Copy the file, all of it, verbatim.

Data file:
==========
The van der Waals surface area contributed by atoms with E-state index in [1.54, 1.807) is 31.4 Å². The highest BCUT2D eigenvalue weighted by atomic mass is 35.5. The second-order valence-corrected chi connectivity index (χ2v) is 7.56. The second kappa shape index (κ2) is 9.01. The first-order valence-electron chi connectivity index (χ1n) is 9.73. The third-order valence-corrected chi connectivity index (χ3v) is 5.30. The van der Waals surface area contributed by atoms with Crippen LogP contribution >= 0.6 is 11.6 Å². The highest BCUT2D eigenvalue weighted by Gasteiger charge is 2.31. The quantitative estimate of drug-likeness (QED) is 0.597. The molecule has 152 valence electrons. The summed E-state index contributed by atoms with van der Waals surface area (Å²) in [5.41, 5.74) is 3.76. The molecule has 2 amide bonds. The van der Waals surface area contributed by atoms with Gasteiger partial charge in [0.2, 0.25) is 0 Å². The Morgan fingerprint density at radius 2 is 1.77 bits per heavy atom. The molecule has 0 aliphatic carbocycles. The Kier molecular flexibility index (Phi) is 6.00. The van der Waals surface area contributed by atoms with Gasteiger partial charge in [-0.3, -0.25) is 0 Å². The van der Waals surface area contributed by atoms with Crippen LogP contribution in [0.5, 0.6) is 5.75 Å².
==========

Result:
The van der Waals surface area contributed by atoms with E-state index in [1.54, 1.807) is 31.4 Å². The highest BCUT2D eigenvalue weighted by atomic mass is 35.5. The second-order valence-corrected chi connectivity index (χ2v) is 7.56. The second kappa shape index (κ2) is 9.01. The first-order valence-electron chi connectivity index (χ1n) is 9.73. The third-order valence-corrected chi connectivity index (χ3v) is 5.30. The van der Waals surface area contributed by atoms with Crippen LogP contribution >= 0.6 is 11.6 Å². The highest BCUT2D eigenvalue weighted by Gasteiger charge is 2.31. The quantitative estimate of drug-likeness (QED) is 0.597. The molecule has 152 valence electrons. The summed E-state index contributed by atoms with van der Waals surface area (Å²) in [5.41, 5.74) is 3.76. The molecule has 2 amide bonds. The van der Waals surface area contributed by atoms with Gasteiger partial charge in [0.2, 0.25) is 0 Å². The Morgan fingerprint density at radius 2 is 1.77 bits per heavy atom. The molecule has 0 aliphatic carbocycles. The Kier molecular flexibility index (Phi) is 6.00. The van der Waals surface area contributed by atoms with Gasteiger partial charge in [-0.3, -0.25) is 0 Å². The van der Waals surface area contributed by atoms with Crippen LogP contribution in [0.5, 0.6) is 5.75 Å².